Motivation: Internet-based electronic resources, as given by Uniform Resource Locators (URLs), are being increasingly used in scientific publications but are also becoming inaccessible in a time-dependant manner, a phenomenon documented across disciplines. Initial reports brought attention to the problem, spawning methods of effectively preserving URL content while some journals adopted policies regarding URL publication and begun storing supplementary information on journal websites. Thus, a reexamination of URL growth and decay in the literature is merited to see if the problem has grown or been mitigated by any of these changes.
Results: After the 2003 study, three follow-up studies were conducted in 2004, 2005 and 2007. Unfortunately, no significant change was found in the rate of URL decay among any of the studies. However, only 5% of URLs cited more than twice have decayed versus 20% of URLs cited once or twice. The most common types of lost content were computer programs (43%), followed by scholarly content (38%) and databases (19%). Compared to URLs still available, no lost content type was significantly over- or underrepresented. Searching for 30 of these websites using Google, 11 (37%) were found relocated to different URLs.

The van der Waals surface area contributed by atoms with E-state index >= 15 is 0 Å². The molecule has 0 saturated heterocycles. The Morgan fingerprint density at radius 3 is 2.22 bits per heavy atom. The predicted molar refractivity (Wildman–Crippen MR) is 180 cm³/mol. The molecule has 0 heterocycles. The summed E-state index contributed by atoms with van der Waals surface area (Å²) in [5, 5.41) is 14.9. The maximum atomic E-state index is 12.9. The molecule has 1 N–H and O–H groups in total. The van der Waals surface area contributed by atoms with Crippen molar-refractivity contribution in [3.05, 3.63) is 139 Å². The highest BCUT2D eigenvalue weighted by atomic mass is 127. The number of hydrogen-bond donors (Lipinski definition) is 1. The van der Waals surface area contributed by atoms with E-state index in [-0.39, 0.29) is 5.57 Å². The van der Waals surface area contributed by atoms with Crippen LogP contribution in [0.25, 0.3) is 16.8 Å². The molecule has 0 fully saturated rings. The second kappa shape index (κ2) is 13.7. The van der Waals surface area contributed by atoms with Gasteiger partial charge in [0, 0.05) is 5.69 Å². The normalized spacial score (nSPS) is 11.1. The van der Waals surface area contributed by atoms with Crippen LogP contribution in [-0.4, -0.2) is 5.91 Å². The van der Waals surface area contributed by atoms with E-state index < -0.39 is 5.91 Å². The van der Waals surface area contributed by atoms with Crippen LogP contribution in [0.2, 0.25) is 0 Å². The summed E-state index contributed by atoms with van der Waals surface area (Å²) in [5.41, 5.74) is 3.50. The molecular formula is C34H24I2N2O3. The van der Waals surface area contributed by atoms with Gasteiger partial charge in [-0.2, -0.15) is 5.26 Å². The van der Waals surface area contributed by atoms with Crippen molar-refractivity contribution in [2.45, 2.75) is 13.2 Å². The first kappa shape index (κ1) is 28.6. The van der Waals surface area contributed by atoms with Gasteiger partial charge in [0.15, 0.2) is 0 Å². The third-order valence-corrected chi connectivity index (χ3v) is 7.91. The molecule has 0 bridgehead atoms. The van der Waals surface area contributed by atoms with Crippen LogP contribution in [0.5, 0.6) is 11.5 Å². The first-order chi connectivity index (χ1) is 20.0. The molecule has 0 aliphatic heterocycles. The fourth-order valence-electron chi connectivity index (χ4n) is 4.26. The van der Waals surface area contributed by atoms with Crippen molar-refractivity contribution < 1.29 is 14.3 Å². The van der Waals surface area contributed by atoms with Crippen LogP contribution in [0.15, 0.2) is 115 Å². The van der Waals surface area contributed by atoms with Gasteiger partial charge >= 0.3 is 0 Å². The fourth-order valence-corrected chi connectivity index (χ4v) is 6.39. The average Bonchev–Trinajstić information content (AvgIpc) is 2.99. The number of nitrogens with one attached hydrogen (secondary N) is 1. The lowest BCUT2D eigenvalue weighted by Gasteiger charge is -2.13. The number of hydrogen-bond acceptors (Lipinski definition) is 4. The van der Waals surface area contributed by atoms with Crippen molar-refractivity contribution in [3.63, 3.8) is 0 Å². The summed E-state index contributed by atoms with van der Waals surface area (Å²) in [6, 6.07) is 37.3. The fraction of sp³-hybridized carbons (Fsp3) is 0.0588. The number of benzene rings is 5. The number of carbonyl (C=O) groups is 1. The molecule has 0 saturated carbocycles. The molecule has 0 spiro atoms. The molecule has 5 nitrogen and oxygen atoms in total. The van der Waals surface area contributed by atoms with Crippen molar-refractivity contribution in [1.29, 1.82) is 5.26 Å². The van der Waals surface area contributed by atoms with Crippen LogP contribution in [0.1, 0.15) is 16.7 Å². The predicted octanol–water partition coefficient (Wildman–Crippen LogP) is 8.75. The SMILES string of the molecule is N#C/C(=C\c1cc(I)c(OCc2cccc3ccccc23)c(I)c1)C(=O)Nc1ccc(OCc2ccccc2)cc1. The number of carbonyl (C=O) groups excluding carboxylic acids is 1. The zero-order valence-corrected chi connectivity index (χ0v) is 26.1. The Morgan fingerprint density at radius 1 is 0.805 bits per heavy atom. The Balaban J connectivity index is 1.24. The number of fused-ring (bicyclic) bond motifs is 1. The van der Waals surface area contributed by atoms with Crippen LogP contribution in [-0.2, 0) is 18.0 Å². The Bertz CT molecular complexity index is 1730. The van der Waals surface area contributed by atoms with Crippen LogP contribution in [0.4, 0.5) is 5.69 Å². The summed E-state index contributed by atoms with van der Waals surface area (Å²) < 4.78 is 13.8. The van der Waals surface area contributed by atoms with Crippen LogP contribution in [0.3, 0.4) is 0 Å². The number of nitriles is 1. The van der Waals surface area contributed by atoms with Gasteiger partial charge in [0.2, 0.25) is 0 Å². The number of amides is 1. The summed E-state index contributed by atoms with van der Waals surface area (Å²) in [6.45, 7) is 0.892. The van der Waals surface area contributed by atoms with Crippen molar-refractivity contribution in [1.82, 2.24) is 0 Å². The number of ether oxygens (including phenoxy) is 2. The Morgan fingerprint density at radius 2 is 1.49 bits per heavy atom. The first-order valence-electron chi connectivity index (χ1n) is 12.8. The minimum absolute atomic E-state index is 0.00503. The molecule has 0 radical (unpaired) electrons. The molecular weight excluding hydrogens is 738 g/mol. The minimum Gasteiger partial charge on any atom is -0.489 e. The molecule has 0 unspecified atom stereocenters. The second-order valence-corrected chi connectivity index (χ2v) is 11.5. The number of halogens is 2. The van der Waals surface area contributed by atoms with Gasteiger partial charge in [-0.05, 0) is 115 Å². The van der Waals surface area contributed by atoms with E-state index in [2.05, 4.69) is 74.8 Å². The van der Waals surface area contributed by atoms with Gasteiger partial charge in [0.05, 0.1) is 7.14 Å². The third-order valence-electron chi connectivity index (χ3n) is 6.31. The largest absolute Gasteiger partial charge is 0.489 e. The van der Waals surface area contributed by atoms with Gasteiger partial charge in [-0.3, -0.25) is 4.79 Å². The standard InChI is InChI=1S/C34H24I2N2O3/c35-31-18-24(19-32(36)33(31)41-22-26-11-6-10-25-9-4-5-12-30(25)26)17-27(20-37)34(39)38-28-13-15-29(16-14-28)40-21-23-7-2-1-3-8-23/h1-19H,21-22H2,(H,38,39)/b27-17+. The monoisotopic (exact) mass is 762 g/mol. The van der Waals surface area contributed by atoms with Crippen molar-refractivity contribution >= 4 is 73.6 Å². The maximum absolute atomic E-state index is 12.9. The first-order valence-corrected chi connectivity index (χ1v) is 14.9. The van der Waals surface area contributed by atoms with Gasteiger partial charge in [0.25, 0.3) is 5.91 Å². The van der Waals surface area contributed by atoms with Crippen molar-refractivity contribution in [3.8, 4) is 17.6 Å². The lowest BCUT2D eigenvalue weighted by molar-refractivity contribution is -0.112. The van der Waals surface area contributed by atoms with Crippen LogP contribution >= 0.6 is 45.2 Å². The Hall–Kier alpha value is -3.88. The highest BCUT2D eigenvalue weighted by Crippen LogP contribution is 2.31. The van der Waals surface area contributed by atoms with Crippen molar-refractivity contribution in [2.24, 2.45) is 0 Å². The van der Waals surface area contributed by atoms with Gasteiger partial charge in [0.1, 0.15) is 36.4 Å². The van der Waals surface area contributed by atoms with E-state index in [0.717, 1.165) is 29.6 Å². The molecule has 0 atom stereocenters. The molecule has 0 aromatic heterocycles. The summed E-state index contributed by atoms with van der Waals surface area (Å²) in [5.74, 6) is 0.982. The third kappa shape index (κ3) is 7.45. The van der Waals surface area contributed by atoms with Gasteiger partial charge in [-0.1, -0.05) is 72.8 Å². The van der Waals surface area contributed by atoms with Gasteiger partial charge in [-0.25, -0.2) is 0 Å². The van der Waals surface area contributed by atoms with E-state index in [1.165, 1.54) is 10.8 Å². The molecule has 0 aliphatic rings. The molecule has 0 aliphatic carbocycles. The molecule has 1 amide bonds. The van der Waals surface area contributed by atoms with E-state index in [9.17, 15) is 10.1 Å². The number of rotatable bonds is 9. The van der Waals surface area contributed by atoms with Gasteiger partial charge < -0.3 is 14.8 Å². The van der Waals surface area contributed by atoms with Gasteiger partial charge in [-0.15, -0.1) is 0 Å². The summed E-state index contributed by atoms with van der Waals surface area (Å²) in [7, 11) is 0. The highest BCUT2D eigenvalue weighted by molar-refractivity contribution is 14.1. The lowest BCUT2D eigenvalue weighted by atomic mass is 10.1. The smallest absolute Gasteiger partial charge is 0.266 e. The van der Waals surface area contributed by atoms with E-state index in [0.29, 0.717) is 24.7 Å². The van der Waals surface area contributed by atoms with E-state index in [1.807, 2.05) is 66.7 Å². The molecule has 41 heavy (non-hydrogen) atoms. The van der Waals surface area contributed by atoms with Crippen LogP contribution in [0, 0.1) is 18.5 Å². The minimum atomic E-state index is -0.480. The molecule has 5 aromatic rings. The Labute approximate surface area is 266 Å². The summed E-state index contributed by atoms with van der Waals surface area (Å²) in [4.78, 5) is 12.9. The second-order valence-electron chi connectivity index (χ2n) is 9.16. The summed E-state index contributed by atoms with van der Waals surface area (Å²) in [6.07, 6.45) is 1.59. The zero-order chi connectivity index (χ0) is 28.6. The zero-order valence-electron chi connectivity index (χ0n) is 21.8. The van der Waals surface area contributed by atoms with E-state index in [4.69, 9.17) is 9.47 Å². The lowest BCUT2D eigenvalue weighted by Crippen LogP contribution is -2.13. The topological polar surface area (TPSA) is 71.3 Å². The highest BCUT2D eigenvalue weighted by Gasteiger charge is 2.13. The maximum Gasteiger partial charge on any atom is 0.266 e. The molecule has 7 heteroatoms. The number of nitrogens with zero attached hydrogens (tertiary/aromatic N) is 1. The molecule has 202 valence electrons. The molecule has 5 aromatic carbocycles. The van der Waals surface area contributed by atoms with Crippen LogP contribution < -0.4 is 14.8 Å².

Conclusions: URL decay continues unabated, but URLs published by organizations tend to be more stable. Repeated citation of URLs suggests calculation of an electronic impact factor (eIF) would be an objective, quantitative way to measure the impact of Internet-based resources on scientific research.